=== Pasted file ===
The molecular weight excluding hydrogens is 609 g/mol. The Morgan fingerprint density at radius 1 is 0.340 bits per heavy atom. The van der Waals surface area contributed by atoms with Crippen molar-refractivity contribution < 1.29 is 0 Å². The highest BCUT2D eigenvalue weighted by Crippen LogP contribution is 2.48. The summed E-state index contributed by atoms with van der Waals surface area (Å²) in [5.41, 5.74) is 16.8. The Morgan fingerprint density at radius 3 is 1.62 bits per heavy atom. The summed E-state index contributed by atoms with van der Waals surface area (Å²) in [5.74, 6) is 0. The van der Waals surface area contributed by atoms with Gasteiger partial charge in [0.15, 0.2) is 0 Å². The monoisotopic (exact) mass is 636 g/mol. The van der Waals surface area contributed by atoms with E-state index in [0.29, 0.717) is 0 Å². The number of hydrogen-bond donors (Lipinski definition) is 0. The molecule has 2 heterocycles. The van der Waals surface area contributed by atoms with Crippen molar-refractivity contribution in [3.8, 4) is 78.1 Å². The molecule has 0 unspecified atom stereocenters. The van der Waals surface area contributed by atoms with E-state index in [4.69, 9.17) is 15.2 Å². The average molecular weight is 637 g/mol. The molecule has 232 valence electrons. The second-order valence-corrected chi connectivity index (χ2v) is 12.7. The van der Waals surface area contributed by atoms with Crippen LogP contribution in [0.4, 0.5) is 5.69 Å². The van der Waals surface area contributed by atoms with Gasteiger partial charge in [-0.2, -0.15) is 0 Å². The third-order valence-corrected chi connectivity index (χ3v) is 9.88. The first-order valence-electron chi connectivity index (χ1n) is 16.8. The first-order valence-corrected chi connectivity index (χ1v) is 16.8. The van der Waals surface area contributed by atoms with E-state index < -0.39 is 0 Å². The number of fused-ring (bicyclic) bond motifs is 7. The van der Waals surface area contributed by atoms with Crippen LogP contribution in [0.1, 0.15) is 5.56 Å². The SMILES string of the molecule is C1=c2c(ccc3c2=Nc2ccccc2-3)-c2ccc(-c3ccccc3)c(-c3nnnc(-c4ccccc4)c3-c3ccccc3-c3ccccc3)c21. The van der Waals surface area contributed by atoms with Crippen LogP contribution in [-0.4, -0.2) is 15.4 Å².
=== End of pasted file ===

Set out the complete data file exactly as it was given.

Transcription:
The molecular weight excluding hydrogens is 609 g/mol. The Morgan fingerprint density at radius 1 is 0.340 bits per heavy atom. The van der Waals surface area contributed by atoms with Crippen molar-refractivity contribution < 1.29 is 0 Å². The highest BCUT2D eigenvalue weighted by Crippen LogP contribution is 2.48. The summed E-state index contributed by atoms with van der Waals surface area (Å²) in [5.41, 5.74) is 16.8. The Morgan fingerprint density at radius 3 is 1.62 bits per heavy atom. The summed E-state index contributed by atoms with van der Waals surface area (Å²) in [5.74, 6) is 0. The van der Waals surface area contributed by atoms with Gasteiger partial charge in [0.15, 0.2) is 0 Å². The monoisotopic (exact) mass is 636 g/mol. The van der Waals surface area contributed by atoms with E-state index in [0.29, 0.717) is 0 Å². The number of hydrogen-bond donors (Lipinski definition) is 0. The molecule has 2 heterocycles. The van der Waals surface area contributed by atoms with Crippen molar-refractivity contribution in [3.8, 4) is 78.1 Å². The molecule has 0 unspecified atom stereocenters. The van der Waals surface area contributed by atoms with E-state index in [4.69, 9.17) is 15.2 Å². The average molecular weight is 637 g/mol. The molecule has 232 valence electrons. The second-order valence-corrected chi connectivity index (χ2v) is 12.7. The van der Waals surface area contributed by atoms with Crippen LogP contribution in [0.4, 0.5) is 5.69 Å². The van der Waals surface area contributed by atoms with Gasteiger partial charge in [-0.2, -0.15) is 0 Å². The third-order valence-corrected chi connectivity index (χ3v) is 9.88. The first-order valence-electron chi connectivity index (χ1n) is 16.8. The first-order valence-corrected chi connectivity index (χ1v) is 16.8. The van der Waals surface area contributed by atoms with E-state index < -0.39 is 0 Å². The number of fused-ring (bicyclic) bond motifs is 7. The van der Waals surface area contributed by atoms with Crippen LogP contribution in [0.1, 0.15) is 5.56 Å². The SMILES string of the molecule is C1=c2c(ccc3c2=Nc2ccccc2-3)-c2ccc(-c3ccccc3)c(-c3nnnc(-c4ccccc4)c3-c3ccccc3-c3ccccc3)c21. The van der Waals surface area contributed by atoms with Crippen LogP contribution in [-0.4, -0.2) is 15.4 Å².